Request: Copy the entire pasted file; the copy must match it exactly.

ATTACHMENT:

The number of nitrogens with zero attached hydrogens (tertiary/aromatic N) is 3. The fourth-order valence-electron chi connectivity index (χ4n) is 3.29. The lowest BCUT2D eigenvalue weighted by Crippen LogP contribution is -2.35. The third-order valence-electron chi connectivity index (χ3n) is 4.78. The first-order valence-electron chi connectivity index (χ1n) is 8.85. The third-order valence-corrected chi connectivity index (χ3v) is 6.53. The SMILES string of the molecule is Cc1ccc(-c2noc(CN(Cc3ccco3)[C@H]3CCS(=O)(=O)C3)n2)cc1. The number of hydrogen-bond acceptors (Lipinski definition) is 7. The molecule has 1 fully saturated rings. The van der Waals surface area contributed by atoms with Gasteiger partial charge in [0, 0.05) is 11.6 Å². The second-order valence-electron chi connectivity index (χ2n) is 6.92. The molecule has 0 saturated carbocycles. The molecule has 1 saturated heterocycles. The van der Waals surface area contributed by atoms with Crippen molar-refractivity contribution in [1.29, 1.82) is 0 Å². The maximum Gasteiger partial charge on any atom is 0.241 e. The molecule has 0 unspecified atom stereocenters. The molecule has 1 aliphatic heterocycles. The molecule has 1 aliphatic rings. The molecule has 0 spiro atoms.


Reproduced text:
The number of nitrogens with zero attached hydrogens (tertiary/aromatic N) is 3. The fourth-order valence-electron chi connectivity index (χ4n) is 3.29. The lowest BCUT2D eigenvalue weighted by Crippen LogP contribution is -2.35. The third-order valence-electron chi connectivity index (χ3n) is 4.78. The first-order valence-electron chi connectivity index (χ1n) is 8.85. The third-order valence-corrected chi connectivity index (χ3v) is 6.53. The SMILES string of the molecule is Cc1ccc(-c2noc(CN(Cc3ccco3)[C@H]3CCS(=O)(=O)C3)n2)cc1. The number of hydrogen-bond acceptors (Lipinski definition) is 7. The molecule has 1 fully saturated rings. The van der Waals surface area contributed by atoms with Gasteiger partial charge in [0, 0.05) is 11.6 Å². The second-order valence-electron chi connectivity index (χ2n) is 6.92. The molecule has 0 saturated carbocycles. The molecule has 1 saturated heterocycles. The van der Waals surface area contributed by atoms with Crippen molar-refractivity contribution in [1.29, 1.82) is 0 Å². The maximum Gasteiger partial charge on any atom is 0.241 e. The molecule has 0 unspecified atom stereocenters. The molecule has 1 aliphatic heterocycles. The molecule has 1 aliphatic rings. The molecule has 0 spiro atoms.